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Goat Cheese Tea Sandwiches

Goat Cheese Tea Sandwiches

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Goat Cheese Tea SandwichesVegetarian, Breakfast/Brunch

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  • 16 thin slices cinnamon-raisin bread, crusts trimmed
  • ¾ cup finely chopped pecans, toasted
  • 10 oz soft, fresh goat cheese log(s) (such as Montrachet), at room temperature
  • ½ cup chopped watercress leaves
  • 5 tablespoons unsalted butter, softened
  • salt, to taste


To toast nuts, place in a shallow baking pan. Bake at 350° for 15 to 20 minutes or until nuts are lightly browned, stirring occasionally. Cool.

In a medium-sized bowl, mix fresh goat cheese and chopped watercress; season with salt. Spread mixture evenly over 8 bread slices. Top with remaining bread.

Cut the sandwiches in half diagonally and then cut in half again. Roll cut edges of each sandwiches in the softened butter.

Place pecans on plate. Dip buttered edges of sandwiches into pecans, gently pressing the pecans into the butter.

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Salted or Unsalted?Salted or Unsalted?
We always cook with unsalted butter. Salted butter is usually less fresh than unsalted, and the salt can be used to mask inferior flavors. Also, manufacturers add different amounts of salt to their butter, so it is difficult to control the amount of salt in your recipe. In a pinch, you can use salted butter in a savory recipe, but we would not recommend using it for baking.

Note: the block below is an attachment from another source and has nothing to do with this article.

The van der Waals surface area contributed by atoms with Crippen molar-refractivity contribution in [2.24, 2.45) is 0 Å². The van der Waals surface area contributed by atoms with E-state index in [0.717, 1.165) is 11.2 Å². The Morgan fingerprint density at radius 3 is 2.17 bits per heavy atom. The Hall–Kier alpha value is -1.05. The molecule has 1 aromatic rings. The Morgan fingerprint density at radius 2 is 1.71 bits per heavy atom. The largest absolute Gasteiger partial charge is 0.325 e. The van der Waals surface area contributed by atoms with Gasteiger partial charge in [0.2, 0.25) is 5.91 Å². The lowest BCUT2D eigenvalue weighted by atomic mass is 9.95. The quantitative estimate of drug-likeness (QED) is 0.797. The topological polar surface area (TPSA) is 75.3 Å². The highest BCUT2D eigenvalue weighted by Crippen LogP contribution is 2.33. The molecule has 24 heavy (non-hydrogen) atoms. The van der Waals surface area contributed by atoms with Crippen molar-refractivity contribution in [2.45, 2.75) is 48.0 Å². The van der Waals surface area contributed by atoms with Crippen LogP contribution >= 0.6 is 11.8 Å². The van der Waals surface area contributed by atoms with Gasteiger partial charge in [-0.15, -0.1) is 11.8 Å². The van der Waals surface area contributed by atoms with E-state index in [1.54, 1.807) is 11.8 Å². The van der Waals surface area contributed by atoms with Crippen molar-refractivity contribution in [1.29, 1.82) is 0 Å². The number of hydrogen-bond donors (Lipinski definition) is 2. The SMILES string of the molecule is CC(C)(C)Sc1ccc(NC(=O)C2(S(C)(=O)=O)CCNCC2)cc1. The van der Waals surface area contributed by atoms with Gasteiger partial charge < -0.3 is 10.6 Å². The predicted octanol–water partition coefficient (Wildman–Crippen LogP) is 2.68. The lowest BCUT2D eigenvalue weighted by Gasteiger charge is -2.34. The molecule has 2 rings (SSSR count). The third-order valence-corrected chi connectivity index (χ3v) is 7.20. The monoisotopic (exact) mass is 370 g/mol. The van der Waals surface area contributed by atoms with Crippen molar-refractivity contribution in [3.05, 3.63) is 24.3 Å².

Kosher v. table salt
We always use kosher salt in our cooking because its crystals dissolve better in water than ordinary table salt. However, kosher and table salt are not equivalent when you are measuring amounts for a recipe. To further confuse matters, different types of kosher salt measure differently. If a recipe calls for table salt (or just salt), and the amounts are relatively small (e.g., one teaspoon), we simply use the amount called for in the recipe. You can always add a bit more salt to taste. If however, the recipe calls for larger amounts of salt, as would be the case, for example, in a brine, then you should convert the amount called for. Most sources cite 2 types of kosher salt as being widely available: Morton (which is what we use) and Diamond Crystal (which none of us have ever been able to find.) In any case, to convert the amount of table salt to Morton Kosher Salt, multiply the table salt by 1.5; to convert to Diamond Crystal, multiply by 2.

Just another example of why algebra really is im